• Summer camp in schools may be offered to children of all ages. Programs should ideally be limited to children in the local geographic area.
• Schools may offer limited in-person instruction to preschool – third grade and English Learners students given the unique challenges of providing remote academic and social-emotional support to young learners and English language learners. Operational requirements include enhanced social distancing measures including physical distancing and other mitigation strategies.
• The State Superintendent may continue to consider variances for other in-person instruction on a case by case basis. Such programs should follow all physical distancing and mitigation guidance.
• Schools should continue to ensure the provision of student services such as school meal programs.
• Extracurricular activities (such as clubs) may be offered if social distancing mitigation strategies can be implemented.
• Athletics should be limited to an individual or team-based practice, skill-building drills or conditioning activities that allow maintenance of physical distancing at all times.
• VDH recommends that no youth recreational/school sports competition take place in Phase II unless physical distancing can be maintained at all times (e.g. individual swimmers showing up at scheduled times to have their event timed, etc.). A competition that involves contact with other athletes should be avoided.
• If socially distancing competitions are taking place, the following conditions must also be met:
• Outdoor recreational sports are allowable if 10 feet of physical distance can be maintained by all participants and spectators at all times and all shared items can be disinfected between uses. The total number of attendees (including both participants and spectators) cannot exceed the lesser of 50% of the occupancy load of the venue (if an occupancy load exists) or 50 persons.
• Indoor recreational sports (including practices and classes) may occur if 10 feet of physical distance can be maintained by all participants at all items and all shared items can be disinfected between uses. The total number of attendees (including participants, referees, coaches, etc.) cannot exceed the lesser of 30% of the occupancy load of the room in which the sport is being held or 50 persons.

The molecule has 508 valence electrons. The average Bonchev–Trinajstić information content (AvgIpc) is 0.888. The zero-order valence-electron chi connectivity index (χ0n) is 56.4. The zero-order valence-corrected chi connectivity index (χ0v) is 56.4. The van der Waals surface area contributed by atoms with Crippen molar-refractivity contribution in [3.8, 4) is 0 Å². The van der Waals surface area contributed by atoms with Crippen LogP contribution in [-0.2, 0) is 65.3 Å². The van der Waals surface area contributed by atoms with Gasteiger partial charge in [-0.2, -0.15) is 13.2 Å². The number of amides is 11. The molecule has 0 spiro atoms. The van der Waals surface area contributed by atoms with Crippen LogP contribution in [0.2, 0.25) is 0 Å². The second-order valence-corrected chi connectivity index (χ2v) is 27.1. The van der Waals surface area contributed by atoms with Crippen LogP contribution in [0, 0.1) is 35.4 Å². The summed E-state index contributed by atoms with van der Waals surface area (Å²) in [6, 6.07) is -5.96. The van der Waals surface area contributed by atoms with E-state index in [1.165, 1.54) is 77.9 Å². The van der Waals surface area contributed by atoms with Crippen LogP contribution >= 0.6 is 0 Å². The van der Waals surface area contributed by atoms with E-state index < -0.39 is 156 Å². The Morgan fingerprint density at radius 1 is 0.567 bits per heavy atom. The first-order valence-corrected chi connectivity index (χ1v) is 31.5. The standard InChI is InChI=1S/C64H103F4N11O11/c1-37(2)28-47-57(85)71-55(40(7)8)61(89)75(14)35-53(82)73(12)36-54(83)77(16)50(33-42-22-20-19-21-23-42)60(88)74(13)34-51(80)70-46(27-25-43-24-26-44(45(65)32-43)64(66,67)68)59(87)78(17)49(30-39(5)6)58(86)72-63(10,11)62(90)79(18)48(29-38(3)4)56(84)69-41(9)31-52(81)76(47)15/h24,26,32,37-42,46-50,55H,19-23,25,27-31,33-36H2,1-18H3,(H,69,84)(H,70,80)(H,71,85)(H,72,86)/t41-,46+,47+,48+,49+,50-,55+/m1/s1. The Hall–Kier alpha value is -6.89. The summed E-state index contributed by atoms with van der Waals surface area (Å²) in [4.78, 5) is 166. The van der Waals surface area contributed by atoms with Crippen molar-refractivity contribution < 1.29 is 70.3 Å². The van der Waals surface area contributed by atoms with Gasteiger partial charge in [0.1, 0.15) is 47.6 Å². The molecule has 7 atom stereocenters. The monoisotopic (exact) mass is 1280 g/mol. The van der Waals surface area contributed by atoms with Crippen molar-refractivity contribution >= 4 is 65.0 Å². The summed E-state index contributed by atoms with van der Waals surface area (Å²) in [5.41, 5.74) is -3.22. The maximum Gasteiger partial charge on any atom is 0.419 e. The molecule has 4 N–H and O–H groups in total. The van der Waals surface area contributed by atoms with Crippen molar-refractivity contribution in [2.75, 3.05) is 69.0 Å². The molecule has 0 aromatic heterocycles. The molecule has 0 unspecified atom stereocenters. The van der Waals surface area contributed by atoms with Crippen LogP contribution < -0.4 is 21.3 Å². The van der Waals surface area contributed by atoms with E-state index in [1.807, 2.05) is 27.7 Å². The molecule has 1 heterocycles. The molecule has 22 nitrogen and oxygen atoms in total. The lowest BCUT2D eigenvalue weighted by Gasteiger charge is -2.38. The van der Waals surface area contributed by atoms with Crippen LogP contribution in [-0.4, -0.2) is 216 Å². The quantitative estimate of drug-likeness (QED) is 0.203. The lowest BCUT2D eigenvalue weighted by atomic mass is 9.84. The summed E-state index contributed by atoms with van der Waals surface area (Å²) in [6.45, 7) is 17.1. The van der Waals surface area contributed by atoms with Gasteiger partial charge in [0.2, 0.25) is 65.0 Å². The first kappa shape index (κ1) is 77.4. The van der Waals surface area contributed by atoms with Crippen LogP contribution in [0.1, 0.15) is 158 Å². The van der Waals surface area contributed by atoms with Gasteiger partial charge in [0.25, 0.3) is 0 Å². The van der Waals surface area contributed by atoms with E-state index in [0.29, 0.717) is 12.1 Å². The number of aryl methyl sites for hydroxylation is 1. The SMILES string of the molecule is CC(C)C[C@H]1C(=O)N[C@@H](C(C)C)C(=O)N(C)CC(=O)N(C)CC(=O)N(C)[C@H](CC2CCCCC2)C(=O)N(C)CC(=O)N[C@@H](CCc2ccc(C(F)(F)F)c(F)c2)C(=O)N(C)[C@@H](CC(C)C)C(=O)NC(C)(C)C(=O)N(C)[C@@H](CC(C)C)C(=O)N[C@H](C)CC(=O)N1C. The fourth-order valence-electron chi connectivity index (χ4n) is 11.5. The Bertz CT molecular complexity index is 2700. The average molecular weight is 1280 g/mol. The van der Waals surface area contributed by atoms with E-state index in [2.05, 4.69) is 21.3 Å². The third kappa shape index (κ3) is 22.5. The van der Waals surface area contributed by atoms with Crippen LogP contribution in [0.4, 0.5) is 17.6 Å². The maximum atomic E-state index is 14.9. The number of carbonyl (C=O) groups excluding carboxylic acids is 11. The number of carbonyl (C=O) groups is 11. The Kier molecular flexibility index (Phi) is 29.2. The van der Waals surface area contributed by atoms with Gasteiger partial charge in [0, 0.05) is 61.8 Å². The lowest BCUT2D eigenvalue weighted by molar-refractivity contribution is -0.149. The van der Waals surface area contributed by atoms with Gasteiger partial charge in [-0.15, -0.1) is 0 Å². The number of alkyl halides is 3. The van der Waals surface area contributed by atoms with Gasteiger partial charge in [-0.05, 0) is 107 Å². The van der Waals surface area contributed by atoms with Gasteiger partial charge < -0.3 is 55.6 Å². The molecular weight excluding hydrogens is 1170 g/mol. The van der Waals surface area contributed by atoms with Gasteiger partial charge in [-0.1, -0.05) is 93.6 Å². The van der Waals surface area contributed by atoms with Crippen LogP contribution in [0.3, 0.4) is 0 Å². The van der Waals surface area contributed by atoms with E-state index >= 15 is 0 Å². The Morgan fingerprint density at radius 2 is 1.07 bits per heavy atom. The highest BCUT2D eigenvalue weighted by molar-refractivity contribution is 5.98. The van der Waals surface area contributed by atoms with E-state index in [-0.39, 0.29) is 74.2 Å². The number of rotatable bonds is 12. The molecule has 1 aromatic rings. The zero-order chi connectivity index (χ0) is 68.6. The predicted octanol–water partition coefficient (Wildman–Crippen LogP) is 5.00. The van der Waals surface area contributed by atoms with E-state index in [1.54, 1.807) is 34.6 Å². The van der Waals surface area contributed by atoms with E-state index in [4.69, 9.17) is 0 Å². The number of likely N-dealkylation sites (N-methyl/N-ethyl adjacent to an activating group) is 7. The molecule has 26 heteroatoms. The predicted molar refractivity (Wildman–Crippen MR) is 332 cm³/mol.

Spectators may not be present except parents or guardians who are supervising children. Spectators must wear face coverings consistent with any active Executive Orders and due to behaviors that may bring greater risk (e.g. cheering), it is recommended that spectators be separated by 10 feet of distance from other persons.

Health, Safety and Physical Distancing Measures
• Schools should follow operational guidance from the CDC, including enhanced social distancing measures, physical distancing, occupancy limits, and cleaning, disinfecting, and other mitigation strategies.
• Physical distance should be created between children on school buses (e.g. seat children one per seat, every other row) limiting capacity as needed to optimize the distance between passengers.
• Physical distancing of at least 6 feet should be maintained to the greatest extent possible in all buildings.

Other social distancing precautions should include, but are not limited to:
• Restrict mixing groups of students.
• Close communal spaces.
• Limit outdoor activities/recess to 50 people, with a priority on social distancing and restricting mixing of classrooms.
• No gatherings (assemblies, graduations, etc) of more than 50 people (indoor or outdoor).
• No field trips.
• Limit extracurricular activities to those that can maintain social distancing, support proper hand hygiene, and restrict attendance to avoid severe mitigation.
• No athletics may be offered.

Phase III
Allowable Programs
• In-person instruction can be offered for all students, however, strict social distancing measures should be implemented.